Residents of the Buena Vista Mobile Home Park in Palo Alto said they are expecting eviction letters any day now since the Palo Alto City Council voted on Tuesday to allow the owner to close the property. But amid the worry and tears, they are still hopeful that they can work out a deal with the owners, the Jisser family, despite more than two years of difficult and sometimes bitter battling.
The overall mood at the park this week was sad -- but also optimistic with an undertone, for some, of defiance.
"It's the start of a new phase," Melodie Cheney, a board member of the Buena Vista Homeowner's Association, said one day after the city's verdict. "Hopefully, we can get everyone to the bargaining table."
The Jissers have twice rejected residents' offers to purchase the park, which is home to 400 residents, including dozens of children. But circumstances change. Prometheus, the Jissers' development partner, pulled out of an arrangement that would have given the family an estimated $30 million if 180 high-end apartments for tech workers were permitted there.
"He has not said what he wants or even if he wants to sell it," Cheney said of patriarch Toufic Jisser, adding that she is hopeful a deal to purchase the park might be worked out with the help of funding from Santa Clara County, the City of Palo Alto and nonprofit groups. County Supervisor Joe Simitian has been working to find funding and to approach the Jissers. So far, $19 million has been identified, including $11 million in county funds and $8 million from the City of Palo Alto.
Now is the time for everyone to regroup, Cheney said.
"Mr. Jisser, please come to the table. Please let us know what you want. Then we can have some kind of stability," she said.
Buena Vista board member Mary Kear agreed. The Jissers' hopeful plans to get the property rezoned to allow for the denser development might now be snagged by neighborhood opposition, considering how the Maybell project, also in Barron Park, was soundly defeated by opponents in 2013, she said.
If Kear and Cheney are evicted, they fear losing work or having to make hard choices over basic necessities due to sky-high rents elsewhere, they said.
"Three quarters of my paycheck would go to rent. I'd have to decide between food, rent or medical care," Cheney said.
Kear could move in with her sister, but that would be three hours away from her job, she said.
Maria Martinez, who lives in one of the 12 studio apartments that are rented -- not owned like the mobile homes -- will get no compensation under the park closure plan. (The owner of an average two-bedroom mobile home would receive about $60,000 as a lump-sum payment, according to figures provided by the Jissers' attorney in March.)
Martinez isn't sure if, when the eviction notice comes, she will even get the six months the mobile-home owners will receive. Under state law, anyone who lives in a rental unit for more than a year gets two months, she said.
"I've lived here for seven years. I help babysit for my sister who lives here too in a mobile home. There are six in her family, and she is the sole provider," she said.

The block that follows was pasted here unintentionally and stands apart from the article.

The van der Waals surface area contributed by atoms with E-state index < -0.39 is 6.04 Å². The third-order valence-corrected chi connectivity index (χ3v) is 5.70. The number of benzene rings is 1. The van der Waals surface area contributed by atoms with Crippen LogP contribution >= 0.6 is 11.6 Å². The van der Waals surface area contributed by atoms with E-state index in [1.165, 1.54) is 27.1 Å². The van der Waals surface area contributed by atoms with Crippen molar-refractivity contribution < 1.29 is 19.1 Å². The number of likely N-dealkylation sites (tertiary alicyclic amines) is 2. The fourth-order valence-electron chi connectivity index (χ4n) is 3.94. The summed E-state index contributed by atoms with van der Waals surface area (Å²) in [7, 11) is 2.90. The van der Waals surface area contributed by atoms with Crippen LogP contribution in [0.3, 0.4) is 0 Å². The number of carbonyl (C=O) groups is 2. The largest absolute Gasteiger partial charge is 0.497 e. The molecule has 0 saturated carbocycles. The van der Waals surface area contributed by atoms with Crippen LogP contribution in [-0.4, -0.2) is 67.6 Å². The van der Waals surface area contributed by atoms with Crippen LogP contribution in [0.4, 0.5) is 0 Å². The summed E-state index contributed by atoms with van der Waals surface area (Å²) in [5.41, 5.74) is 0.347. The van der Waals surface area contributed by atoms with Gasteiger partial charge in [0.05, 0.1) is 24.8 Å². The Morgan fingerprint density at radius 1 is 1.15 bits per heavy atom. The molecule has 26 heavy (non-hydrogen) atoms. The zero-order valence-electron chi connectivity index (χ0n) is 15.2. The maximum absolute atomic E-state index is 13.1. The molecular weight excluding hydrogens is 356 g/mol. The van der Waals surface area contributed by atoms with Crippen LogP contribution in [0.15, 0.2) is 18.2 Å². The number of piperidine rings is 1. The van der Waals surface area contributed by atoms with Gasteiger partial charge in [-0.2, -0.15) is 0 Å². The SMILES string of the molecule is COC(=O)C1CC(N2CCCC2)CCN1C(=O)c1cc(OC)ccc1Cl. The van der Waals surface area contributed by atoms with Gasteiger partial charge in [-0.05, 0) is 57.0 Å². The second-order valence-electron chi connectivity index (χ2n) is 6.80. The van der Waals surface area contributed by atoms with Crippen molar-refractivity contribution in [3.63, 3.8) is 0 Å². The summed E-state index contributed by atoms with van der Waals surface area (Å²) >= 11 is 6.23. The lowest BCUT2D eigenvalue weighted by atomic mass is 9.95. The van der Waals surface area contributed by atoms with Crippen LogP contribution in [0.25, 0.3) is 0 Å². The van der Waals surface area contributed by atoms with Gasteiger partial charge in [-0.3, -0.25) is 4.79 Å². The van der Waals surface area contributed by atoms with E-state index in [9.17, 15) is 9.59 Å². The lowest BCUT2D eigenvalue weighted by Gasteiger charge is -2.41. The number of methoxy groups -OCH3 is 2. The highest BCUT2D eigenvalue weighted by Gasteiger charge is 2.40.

Losing her home will mean also losing her family, she said. Several members live in units within the park, including nine children.
At the City Council hearing, two of the children, Angel Martinez and Elissa Guzman, cried when they heard the council approved the closure, they said.
"I felt really bad, 'cause there are tons of good memories here. I don't want to have to leave this home," Angel, 8, said.
Brother Nicolas, 11, agreed.
"I felt like my heart just tore apart. I learned to ride my bike here, and we have so many good memories -- the posadas and all the parties. The important thing is no matter where we go, we are all one family. Nothing can stop us from all being one family," he said.
But Umbelina Martinez, Elissa's mother, said she doesn't know how she will find housing. She is the sole supporter for six, including three girls, her younger brother, and her elderly mother. She has already lost everything except for her family, she said.
"After a divorce, I lost my house, I lost my credit. Everything crumbled down," she said. But Buena Vista gave the family a new chance, she said. Umbelina works as a waitress at the Four Seasons and Rosewood hotels, and is studying to become a naturopathic doctor and raises her family. Above her head, a framed picture on the wall states "Live, Laugh, Love."
"I want to be a certified doctor of natural medicine," she said, displaying two certificates for nutrition counseling she has already earned.
"When I came here, this place was just junk. It didn't have water or a way to cook. It took me eight months and $35,000. I worked 10 hours a day, six days a week to fix it up, and eight months later it was finished," she said.
"We all got full of hopes. We did everything we could do. Last night was about breaking down all of the dreams we built," she said of the council's decision.
Cheney said many people plan to stay until they are dragged out because they have nowhere else to go.
"Ninety percent of the people here say, 'I'm not going anywhere.' Let the sheriff take me out of here in handcuffs."
The Weekly has compiled an archive of news coverage capturing the many voices of the people involved in the fight over Buena Vista.